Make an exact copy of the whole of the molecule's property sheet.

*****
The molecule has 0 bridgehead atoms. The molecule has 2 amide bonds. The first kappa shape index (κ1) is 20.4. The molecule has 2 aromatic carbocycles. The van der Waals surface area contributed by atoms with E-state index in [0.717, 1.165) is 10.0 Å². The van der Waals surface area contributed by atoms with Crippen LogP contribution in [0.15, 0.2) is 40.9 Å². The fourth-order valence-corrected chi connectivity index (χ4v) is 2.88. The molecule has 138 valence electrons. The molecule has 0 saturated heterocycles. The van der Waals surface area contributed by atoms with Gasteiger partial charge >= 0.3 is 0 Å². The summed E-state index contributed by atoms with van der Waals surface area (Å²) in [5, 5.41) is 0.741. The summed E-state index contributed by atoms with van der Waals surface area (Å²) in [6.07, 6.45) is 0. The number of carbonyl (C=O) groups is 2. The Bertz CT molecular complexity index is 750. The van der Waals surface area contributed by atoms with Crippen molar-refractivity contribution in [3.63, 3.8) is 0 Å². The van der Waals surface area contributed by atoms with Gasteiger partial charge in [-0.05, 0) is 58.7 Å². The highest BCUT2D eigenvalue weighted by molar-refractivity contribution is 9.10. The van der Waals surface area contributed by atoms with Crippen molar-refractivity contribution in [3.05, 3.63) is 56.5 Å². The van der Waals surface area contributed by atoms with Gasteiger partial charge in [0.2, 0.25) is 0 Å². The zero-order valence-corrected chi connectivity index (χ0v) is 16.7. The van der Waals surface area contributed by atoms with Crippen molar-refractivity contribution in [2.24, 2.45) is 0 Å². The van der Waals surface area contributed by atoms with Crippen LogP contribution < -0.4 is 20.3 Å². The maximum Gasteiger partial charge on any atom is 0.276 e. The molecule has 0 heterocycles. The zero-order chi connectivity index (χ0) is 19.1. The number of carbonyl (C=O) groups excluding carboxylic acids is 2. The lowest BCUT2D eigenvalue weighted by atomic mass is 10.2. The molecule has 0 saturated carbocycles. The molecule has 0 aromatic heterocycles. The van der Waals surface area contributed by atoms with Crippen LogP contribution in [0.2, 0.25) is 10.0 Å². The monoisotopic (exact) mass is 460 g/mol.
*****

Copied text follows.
The molecule has 0 bridgehead atoms. The molecule has 2 amide bonds. The first kappa shape index (κ1) is 20.4. The molecule has 2 aromatic carbocycles. The van der Waals surface area contributed by atoms with E-state index in [0.717, 1.165) is 10.0 Å². The van der Waals surface area contributed by atoms with Crippen LogP contribution in [0.15, 0.2) is 40.9 Å². The fourth-order valence-corrected chi connectivity index (χ4v) is 2.88. The molecule has 138 valence electrons. The molecule has 0 saturated heterocycles. The van der Waals surface area contributed by atoms with Gasteiger partial charge >= 0.3 is 0 Å². The summed E-state index contributed by atoms with van der Waals surface area (Å²) in [5, 5.41) is 0.741. The summed E-state index contributed by atoms with van der Waals surface area (Å²) in [6.07, 6.45) is 0. The number of carbonyl (C=O) groups is 2. The Bertz CT molecular complexity index is 750. The van der Waals surface area contributed by atoms with Crippen molar-refractivity contribution in [3.63, 3.8) is 0 Å². The van der Waals surface area contributed by atoms with Gasteiger partial charge in [-0.05, 0) is 58.7 Å². The highest BCUT2D eigenvalue weighted by molar-refractivity contribution is 9.10. The van der Waals surface area contributed by atoms with Crippen molar-refractivity contribution in [3.05, 3.63) is 56.5 Å². The van der Waals surface area contributed by atoms with Gasteiger partial charge in [0.2, 0.25) is 0 Å². The zero-order valence-corrected chi connectivity index (χ0v) is 16.7. The van der Waals surface area contributed by atoms with Crippen molar-refractivity contribution in [2.24, 2.45) is 0 Å². The van der Waals surface area contributed by atoms with Crippen LogP contribution < -0.4 is 20.3 Å². The maximum Gasteiger partial charge on any atom is 0.276 e. The molecule has 0 heterocycles. The zero-order chi connectivity index (χ0) is 19.1. The number of carbonyl (C=O) groups excluding carboxylic acids is 2. The lowest BCUT2D eigenvalue weighted by atomic mass is 10.2. The molecule has 0 saturated carbocycles. The molecule has 0 aromatic heterocycles. The van der Waals surface area contributed by atoms with Crippen LogP contribution in [0.2, 0.25) is 10.0 Å². The monoisotopic (exact) mass is 460 g/mol.